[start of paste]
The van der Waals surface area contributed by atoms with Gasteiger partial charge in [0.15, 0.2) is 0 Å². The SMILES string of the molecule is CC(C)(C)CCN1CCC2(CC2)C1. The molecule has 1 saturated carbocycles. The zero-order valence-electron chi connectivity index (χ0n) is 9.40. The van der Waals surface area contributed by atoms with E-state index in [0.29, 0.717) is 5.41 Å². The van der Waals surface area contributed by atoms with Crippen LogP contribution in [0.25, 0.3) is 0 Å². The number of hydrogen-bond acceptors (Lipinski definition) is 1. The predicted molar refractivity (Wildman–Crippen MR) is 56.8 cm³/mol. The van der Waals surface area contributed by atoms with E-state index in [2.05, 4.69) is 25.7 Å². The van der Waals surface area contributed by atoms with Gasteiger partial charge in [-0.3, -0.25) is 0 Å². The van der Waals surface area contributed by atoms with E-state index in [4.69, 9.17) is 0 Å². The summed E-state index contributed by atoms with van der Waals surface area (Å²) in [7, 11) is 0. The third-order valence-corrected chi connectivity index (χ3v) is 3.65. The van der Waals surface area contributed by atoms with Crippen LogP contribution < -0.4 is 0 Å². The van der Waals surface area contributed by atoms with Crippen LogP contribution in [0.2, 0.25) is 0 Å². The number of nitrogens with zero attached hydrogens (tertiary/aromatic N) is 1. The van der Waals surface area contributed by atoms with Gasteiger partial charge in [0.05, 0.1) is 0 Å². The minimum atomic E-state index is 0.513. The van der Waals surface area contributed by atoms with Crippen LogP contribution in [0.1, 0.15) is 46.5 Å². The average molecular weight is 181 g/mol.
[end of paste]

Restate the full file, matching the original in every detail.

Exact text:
The van der Waals surface area contributed by atoms with Gasteiger partial charge in [0.15, 0.2) is 0 Å². The SMILES string of the molecule is CC(C)(C)CCN1CCC2(CC2)C1. The molecule has 1 saturated carbocycles. The zero-order valence-electron chi connectivity index (χ0n) is 9.40. The van der Waals surface area contributed by atoms with E-state index in [0.29, 0.717) is 5.41 Å². The van der Waals surface area contributed by atoms with Crippen LogP contribution in [0.25, 0.3) is 0 Å². The number of hydrogen-bond acceptors (Lipinski definition) is 1. The predicted molar refractivity (Wildman–Crippen MR) is 56.8 cm³/mol. The van der Waals surface area contributed by atoms with E-state index in [2.05, 4.69) is 25.7 Å². The van der Waals surface area contributed by atoms with Gasteiger partial charge in [-0.3, -0.25) is 0 Å². The van der Waals surface area contributed by atoms with E-state index in [4.69, 9.17) is 0 Å². The summed E-state index contributed by atoms with van der Waals surface area (Å²) in [7, 11) is 0. The third-order valence-corrected chi connectivity index (χ3v) is 3.65. The van der Waals surface area contributed by atoms with Crippen LogP contribution < -0.4 is 0 Å². The van der Waals surface area contributed by atoms with Crippen LogP contribution in [0.2, 0.25) is 0 Å². The number of nitrogens with zero attached hydrogens (tertiary/aromatic N) is 1. The van der Waals surface area contributed by atoms with Gasteiger partial charge in [0.05, 0.1) is 0 Å². The minimum atomic E-state index is 0.513. The van der Waals surface area contributed by atoms with Crippen LogP contribution in [0.1, 0.15) is 46.5 Å². The average molecular weight is 181 g/mol.